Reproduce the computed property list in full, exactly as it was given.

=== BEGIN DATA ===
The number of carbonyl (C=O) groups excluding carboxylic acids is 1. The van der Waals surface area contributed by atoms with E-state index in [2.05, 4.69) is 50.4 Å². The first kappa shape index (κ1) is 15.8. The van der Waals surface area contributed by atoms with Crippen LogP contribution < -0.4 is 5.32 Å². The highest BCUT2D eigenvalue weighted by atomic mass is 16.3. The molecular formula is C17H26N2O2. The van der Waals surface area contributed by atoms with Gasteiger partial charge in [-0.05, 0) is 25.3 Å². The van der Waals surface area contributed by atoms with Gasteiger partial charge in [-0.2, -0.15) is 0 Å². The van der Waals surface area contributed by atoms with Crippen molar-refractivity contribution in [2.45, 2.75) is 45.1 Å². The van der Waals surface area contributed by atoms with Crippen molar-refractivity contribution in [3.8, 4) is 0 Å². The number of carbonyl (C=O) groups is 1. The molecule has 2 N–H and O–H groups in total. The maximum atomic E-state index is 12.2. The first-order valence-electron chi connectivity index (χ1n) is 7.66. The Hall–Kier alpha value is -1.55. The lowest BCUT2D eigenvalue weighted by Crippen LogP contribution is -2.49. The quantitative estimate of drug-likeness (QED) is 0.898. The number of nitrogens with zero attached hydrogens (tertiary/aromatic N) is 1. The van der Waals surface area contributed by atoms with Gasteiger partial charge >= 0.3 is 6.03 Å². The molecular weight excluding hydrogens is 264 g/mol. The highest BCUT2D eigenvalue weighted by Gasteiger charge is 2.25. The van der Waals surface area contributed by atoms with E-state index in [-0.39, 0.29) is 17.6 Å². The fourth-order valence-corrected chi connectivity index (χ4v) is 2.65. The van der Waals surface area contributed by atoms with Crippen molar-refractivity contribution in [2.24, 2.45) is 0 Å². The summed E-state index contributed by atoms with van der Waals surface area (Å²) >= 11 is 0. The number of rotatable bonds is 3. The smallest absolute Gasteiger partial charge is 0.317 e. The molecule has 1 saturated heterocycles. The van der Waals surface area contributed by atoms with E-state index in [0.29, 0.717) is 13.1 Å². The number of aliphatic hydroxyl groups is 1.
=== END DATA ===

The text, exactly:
The number of carbonyl (C=O) groups excluding carboxylic acids is 1. The van der Waals surface area contributed by atoms with E-state index in [2.05, 4.69) is 50.4 Å². The first kappa shape index (κ1) is 15.8. The van der Waals surface area contributed by atoms with Crippen LogP contribution < -0.4 is 5.32 Å². The highest BCUT2D eigenvalue weighted by atomic mass is 16.3. The molecular formula is C17H26N2O2. The van der Waals surface area contributed by atoms with Gasteiger partial charge in [-0.05, 0) is 25.3 Å². The van der Waals surface area contributed by atoms with Gasteiger partial charge in [-0.2, -0.15) is 0 Å². The van der Waals surface area contributed by atoms with Crippen molar-refractivity contribution in [2.45, 2.75) is 45.1 Å². The van der Waals surface area contributed by atoms with Crippen molar-refractivity contribution in [3.8, 4) is 0 Å². The number of carbonyl (C=O) groups is 1. The molecule has 2 N–H and O–H groups in total. The maximum atomic E-state index is 12.2. The first-order valence-electron chi connectivity index (χ1n) is 7.66. The Hall–Kier alpha value is -1.55. The lowest BCUT2D eigenvalue weighted by Crippen LogP contribution is -2.49. The quantitative estimate of drug-likeness (QED) is 0.898. The number of nitrogens with zero attached hydrogens (tertiary/aromatic N) is 1. The van der Waals surface area contributed by atoms with Gasteiger partial charge >= 0.3 is 6.03 Å². The molecular weight excluding hydrogens is 264 g/mol. The highest BCUT2D eigenvalue weighted by Gasteiger charge is 2.25. The van der Waals surface area contributed by atoms with E-state index in [-0.39, 0.29) is 17.6 Å². The fourth-order valence-corrected chi connectivity index (χ4v) is 2.65. The van der Waals surface area contributed by atoms with Crippen molar-refractivity contribution in [2.24, 2.45) is 0 Å². The summed E-state index contributed by atoms with van der Waals surface area (Å²) >= 11 is 0. The number of rotatable bonds is 3. The smallest absolute Gasteiger partial charge is 0.317 e. The molecule has 1 saturated heterocycles. The van der Waals surface area contributed by atoms with E-state index in [0.29, 0.717) is 13.1 Å². The number of aliphatic hydroxyl groups is 1.